Here’s a tale for the modern age, which many of you will relate to.
A friend of mine went into his bank to transfer birthday money into his granddaughter’s bank account. His bank once employed six tellers to serve customers, before the counters were replaced by machines for paying in, paying out and shaking it all about.
There are also two small counters marked “Assisted Customer Service” – a wording so patronising it suggests only the infirm or the dim want to be served by a real person.
Only one counter was manned, so my friend patiently queued for 10 minutes before he explained to the bank employee what he wanted to do.
Her ‘helpful’ response? “You know you can do that online?”
When my friend politely explained if he did online banking he wouldn’t have journeyed into the branch, the employee said, “I can’t help you, but John will”, pointing to a young man wandering around with a clipboard.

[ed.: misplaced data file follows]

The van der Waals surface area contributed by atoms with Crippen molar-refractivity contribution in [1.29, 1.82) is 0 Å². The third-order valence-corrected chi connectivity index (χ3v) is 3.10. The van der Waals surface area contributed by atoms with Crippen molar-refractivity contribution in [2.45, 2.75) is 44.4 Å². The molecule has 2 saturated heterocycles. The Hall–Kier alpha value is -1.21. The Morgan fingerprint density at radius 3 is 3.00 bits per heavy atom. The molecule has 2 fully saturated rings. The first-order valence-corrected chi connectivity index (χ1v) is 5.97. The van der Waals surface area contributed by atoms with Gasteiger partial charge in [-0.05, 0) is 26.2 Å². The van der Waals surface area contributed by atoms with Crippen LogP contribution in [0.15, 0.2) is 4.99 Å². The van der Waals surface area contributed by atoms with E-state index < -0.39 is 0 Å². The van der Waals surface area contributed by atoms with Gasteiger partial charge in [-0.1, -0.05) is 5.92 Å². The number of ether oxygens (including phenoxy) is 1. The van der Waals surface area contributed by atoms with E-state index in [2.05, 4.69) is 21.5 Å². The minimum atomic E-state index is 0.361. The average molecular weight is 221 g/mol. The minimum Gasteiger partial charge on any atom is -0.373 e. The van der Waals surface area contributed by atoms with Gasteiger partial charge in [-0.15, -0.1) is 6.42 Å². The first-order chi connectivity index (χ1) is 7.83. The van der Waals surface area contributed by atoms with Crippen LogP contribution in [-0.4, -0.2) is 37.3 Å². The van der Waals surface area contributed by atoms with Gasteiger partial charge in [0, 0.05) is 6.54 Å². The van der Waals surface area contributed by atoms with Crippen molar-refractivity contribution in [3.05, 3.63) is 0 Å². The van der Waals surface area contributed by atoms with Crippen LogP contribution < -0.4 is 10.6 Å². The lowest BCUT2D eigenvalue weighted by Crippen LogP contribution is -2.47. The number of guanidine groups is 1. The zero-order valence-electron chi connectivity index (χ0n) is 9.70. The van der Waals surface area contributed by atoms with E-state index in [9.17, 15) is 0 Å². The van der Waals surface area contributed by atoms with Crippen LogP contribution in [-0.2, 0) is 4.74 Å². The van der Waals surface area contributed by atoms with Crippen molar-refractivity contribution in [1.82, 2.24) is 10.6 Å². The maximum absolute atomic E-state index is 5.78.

When my friend explained to ‘John’ (not his real name) what he wanted to do, ‘John’s’ ‘helpful’ response was … “You know you can do that online?”
My friend again politely explained he didn’t do online banking so ‘John’ said that one of his colleagues would help my friend once his name was added to the list of customers waiting to be seen.
When my friend enquired about the length of the list, ‘John’ said, “You’ll be number 14!” and pointed at a crowd of people sat on sofas at the other end of the bank.
Having already spent 15 minutes getting nowhere, my friend declined the opportunity of hanging around for another hour or more in order to organise a two-minute transaction.
Though normally placid by nature, he firmly but politely told ‘John’ what he thought of the bank’s customer service and walked out.
Later, his wife, who does online banking, transferred the money. Here’s an idea. If all the ‘John’s’ of the banking world dumped their clipboards and got behind a counter, customer satisfaction might well improve, less branches might close and our High Streets might survive. Discuss!